• GCE programs that relate to real-world issues not only increase students’ knowledge and concern about the issues; they can also boost students’ general academic engagement, motivation, and critical-thinking abilities.
  • GCE activities that involve working with others can cultivate the kind of interpersonal skills—such as communication, cooperation, and problem-solving—that students will need to function as global citizens and agents of change.
  • When students are able to interact with people from other contexts/cultures, whether real or simulated, they can experience growth in intercultural interest, sensitivity, and empathy.

 

The best way to help students translate their knowledge, skills, and attitudes into active citizenship is to provide opportunities for positive participation in their schools and communities.

  • Involvement in democratic practices at school empowers students to make a difference, setting them up to engage positively with the larger world.
  • Community service, especially when it is long-term, incorporates student autonomy, and serves a humanitarian cause, has been shown to make students more prosocially oriented.
  • Service-learning can be a powerful tool to help students understand how local and global issues connect, while giving them the chance to “act globally” through local community involvement.

Practices

Level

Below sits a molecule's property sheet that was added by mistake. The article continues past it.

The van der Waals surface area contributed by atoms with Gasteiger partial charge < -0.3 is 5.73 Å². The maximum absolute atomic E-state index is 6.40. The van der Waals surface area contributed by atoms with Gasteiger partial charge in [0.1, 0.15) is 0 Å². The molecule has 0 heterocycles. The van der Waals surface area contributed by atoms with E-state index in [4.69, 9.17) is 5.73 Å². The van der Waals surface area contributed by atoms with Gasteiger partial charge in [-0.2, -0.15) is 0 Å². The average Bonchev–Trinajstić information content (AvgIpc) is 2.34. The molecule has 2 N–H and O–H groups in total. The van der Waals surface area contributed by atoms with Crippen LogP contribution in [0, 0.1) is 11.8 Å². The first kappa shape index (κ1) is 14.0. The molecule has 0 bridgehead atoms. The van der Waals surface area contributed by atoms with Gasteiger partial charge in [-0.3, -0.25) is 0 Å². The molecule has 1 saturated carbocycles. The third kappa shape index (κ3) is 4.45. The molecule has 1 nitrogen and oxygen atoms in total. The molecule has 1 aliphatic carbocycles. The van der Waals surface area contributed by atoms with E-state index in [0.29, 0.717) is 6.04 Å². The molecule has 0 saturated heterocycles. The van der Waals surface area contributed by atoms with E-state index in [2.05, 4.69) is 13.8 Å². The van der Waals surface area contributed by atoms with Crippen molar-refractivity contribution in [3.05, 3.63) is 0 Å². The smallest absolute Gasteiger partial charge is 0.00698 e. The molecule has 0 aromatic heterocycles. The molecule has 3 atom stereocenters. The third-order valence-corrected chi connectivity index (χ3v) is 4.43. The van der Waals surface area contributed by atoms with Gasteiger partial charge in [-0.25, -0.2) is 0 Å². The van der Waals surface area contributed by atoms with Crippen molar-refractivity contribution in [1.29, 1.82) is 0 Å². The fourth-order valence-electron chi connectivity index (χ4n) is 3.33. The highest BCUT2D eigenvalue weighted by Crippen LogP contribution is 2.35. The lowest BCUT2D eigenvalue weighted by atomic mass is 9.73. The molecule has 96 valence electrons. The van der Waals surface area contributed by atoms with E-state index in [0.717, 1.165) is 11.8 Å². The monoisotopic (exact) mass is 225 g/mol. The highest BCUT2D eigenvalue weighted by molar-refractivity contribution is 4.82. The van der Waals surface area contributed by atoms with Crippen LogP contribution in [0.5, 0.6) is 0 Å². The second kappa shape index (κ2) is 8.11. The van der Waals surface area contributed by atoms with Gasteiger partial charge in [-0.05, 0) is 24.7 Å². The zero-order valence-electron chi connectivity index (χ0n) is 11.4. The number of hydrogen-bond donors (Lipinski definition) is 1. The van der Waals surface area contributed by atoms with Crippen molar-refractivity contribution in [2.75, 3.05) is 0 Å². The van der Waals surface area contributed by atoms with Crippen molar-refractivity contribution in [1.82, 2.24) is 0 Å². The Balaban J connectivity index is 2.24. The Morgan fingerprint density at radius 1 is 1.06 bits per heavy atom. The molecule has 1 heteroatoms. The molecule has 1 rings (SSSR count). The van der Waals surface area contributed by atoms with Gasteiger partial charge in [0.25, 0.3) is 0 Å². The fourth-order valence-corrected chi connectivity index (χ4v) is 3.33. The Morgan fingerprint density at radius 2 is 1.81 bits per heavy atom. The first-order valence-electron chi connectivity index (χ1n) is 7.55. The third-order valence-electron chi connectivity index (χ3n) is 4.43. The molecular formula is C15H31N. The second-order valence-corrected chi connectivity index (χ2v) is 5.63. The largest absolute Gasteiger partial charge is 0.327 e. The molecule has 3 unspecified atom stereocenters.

Duration
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Students reflect on how the Earthrise photograph offered humans a new way to see the Earth: without borders or boundaries.
Middle School, High School, College
Multiple Sessions
Students reflect on how the Earthrise photograph instills a sense of awe and wonder towards our planet.
Middle School, High School, College
Multiple Sessions
Students think about the factors that encourage and discourage people to act when they confront suffering or injustice.
High School, College
≤ 1 hour
Students write a letter of thanks and deliver it in person.
PreK/Lower Elementary, Upper Elementary, Middle School, High School
≤ 30 minutes
Students take a mindful walk in nature, noting what they are grateful for, and create a collaborative art piece of their experience.
Upper Elementary
≤ 1 hour
Students express gratitude towards the many people whose efforts have brought them food.
Upper Elementary
Multiple Sessions
Students hear and share inspiring stories compassionate risk-takers and then develop their own service project.
Middle School, High School, College, Adult
Multiple Sessions
Students describe their ideal world and how they might contribute to creating that world. (Purpose Challenge Practice #2)
Middle School, High School, College
≤ 30 minutes
Students explore how our beliefs about differences influence the ways in which we see and choose to interact with each other.
High School
≤ 1 hour
Students use dance to learn about the world and celebrate diversity.
PreK/Lower Elementary, Upper Elementary, Middle School, High School
≤ 30 minutes
Through stories, discussion, and creative presentations about true heroes, students foster their compassion for others and see brave community involvement as an admirable, heroic way of life.
PreK/Lower Elementary, Upper Elementary, Middle School, High School
Multiple Sessions
“Never doubt that a small group of thoughtful, committed citizens can change the world; indeed, it’s the only thing that ever has.”
–Margaret Mead